"The flagship commander - the Roman Pontiff [the Pope]- seeing the enemy's fury and his auxiliary ships very grave predicament, summons his captains to a conference. However, as they discuss their strategy, a furious storm breaks out and they must return to their ships. When the storm abates, the Pope again summons his captains as the flagship keeps on its course. But the storm rages again. Standing at the helm, the Pope strains every muscle to steer his ship between the two columns from whose summits hang many anchors and strong hooks linked to chains.
"The entire enemy fleet closes in to intercept and sink the flagship at all costs. They bombard it with everything they have: books and pamphlets, incendiary bombs, firearms, cannons. The battle rages ever more furious. Beaked prows ram the flagship again and again, but to no avail, as, unscathed and undaunted, it keeps on its course. At times a formidable ram splinters a gaping hole into its hull, but, immediately, a breeze from the two columns instantly seals the gash.
"Meanwhile, enemy cannons blow up, firearms and beaks fall to pieces, ships crack up and sink to the bottom. In blind fury the enemy takes to hand-to-hand combat, cursing and blaspheming. Suddenly the Pope falls, seriously wounded. He is instantly helped up but, struck down a second time, dies. A shout of victory rises from the enemy and wild rejoicing sweeps their ships. But no sooner is the Pope dead than another takes his place. The captains of the auxiliary ships elected him so quickly that the news of the Pope's death coincides with that of his successor's election. The enemy's self-assurance wanes.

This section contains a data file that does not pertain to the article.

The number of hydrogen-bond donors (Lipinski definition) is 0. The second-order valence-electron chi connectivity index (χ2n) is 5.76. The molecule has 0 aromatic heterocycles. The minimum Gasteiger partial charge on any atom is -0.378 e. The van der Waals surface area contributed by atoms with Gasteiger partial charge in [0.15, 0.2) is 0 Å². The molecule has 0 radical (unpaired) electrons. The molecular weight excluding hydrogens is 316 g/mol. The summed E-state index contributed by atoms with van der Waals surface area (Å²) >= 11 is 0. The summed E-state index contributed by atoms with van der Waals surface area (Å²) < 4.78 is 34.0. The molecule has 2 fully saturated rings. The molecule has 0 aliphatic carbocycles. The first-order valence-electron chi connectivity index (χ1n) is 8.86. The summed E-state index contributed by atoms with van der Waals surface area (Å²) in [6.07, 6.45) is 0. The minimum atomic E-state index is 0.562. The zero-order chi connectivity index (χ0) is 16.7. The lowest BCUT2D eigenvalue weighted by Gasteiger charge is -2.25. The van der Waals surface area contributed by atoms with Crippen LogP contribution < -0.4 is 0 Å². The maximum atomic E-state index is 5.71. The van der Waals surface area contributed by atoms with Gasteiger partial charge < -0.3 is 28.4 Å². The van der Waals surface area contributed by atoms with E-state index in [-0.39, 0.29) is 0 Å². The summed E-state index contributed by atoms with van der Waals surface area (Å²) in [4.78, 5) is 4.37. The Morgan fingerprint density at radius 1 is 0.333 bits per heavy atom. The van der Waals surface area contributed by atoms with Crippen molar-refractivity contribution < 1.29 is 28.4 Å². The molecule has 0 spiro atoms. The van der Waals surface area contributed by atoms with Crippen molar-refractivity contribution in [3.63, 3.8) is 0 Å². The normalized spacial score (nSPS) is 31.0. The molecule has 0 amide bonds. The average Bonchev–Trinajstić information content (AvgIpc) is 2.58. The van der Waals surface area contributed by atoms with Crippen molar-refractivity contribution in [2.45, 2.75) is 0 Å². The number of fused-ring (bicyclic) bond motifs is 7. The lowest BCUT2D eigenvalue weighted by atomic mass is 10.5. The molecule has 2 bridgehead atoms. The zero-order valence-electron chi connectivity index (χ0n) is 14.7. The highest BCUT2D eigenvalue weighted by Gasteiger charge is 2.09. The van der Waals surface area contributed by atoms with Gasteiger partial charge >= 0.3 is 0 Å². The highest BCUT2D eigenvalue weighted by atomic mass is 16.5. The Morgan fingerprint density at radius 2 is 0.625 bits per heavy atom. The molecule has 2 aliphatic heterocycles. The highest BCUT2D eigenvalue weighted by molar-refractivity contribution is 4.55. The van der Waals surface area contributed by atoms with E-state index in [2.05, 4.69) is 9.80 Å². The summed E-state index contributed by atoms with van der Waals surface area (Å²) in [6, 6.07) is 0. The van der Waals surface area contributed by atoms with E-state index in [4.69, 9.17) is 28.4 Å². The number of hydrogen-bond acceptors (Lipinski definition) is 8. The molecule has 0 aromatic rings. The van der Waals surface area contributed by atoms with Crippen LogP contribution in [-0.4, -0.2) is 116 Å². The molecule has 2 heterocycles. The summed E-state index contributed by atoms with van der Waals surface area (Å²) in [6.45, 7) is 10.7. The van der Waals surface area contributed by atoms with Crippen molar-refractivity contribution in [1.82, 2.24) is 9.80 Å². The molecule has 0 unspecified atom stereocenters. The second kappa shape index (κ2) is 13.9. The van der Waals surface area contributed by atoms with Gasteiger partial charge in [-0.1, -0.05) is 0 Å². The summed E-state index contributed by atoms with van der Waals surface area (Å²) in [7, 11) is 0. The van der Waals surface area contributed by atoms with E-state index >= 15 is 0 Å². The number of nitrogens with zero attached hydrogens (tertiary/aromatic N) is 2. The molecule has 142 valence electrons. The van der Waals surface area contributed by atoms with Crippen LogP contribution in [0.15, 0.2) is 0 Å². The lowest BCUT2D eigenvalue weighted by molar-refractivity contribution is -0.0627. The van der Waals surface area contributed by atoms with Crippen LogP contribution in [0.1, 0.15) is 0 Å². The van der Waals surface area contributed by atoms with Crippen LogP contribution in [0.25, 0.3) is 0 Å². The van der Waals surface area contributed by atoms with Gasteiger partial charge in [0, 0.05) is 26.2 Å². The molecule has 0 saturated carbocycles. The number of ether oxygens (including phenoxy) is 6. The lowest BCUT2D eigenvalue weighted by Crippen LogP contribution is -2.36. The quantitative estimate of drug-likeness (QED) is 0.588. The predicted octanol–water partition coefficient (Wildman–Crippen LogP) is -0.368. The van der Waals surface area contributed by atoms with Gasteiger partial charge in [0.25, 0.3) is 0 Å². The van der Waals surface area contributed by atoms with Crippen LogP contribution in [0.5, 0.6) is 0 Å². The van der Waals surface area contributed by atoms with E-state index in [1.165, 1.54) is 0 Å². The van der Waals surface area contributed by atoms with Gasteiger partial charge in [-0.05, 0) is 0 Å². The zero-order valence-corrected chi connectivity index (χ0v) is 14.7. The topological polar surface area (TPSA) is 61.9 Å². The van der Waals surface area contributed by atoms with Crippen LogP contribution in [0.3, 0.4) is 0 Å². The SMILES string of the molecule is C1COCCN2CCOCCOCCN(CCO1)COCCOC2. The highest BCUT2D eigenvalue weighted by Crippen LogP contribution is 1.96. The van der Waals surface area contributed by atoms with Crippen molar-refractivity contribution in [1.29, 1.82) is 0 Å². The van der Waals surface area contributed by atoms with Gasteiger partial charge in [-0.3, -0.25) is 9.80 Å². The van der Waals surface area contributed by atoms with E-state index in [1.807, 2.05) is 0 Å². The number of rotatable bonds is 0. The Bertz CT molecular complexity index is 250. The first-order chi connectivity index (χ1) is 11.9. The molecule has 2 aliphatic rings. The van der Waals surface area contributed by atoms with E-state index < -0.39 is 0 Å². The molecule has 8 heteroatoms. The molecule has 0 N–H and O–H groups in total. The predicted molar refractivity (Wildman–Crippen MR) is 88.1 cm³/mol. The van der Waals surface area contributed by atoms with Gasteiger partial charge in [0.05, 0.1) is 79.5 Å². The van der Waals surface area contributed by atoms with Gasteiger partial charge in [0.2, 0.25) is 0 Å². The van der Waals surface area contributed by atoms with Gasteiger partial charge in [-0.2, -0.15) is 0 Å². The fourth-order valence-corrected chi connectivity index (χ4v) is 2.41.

"Breaking through all resistance, the new Pope steers his ship safely between the two columns and moors it to the two columns; first to the one surmounted by the Host, and then to the other, topped by the statue of the Virgin. At this point something unexpected happens. The enemy ships panic and disperse, colliding with and scuttling each other. Some auxiliary ships which had gallantly fought alongside their flagship are the first to tie up at the two columns.
"Many others, which had fearfully kept far away from the fight, stand still, cautiously waiting until the wrecked enemy ships vanish under the waves. Then, they too head for the two columns, tie up at the swinging hooks, and ride safe and tranquil beside their flagship. A great calm now covers the sea."
And in conclusion to this dream:
"Very grave trials await the Church. What we have suffered so far is almost nothing compared to what is going to happen. The enemies of the Church are symbolized by the ships which strive their utmost to sink the flagship. Only two things can save us in such a grave hour: devotion to Mary and frequent Communion. Let us do our very best to use these two means and have others use them everywhere."
Many interpret John Bosco's vision as regarding the trials the Church has endured, and is continuing to endure, at the dawn of the third millennium; namely, rampant secularism and apostasy which has led to attacks against the Church and Her teachings. St. Don Bosco, pray for us!
Pius XI beatified Bosco on 2 June 1929 and canonised him on Easter Sunday (1 April) of 1934, when he was given the title of "Father and Teacher of Youth". Pope Pius XII proclaimed him patron saint of Catholic publishers in 1949.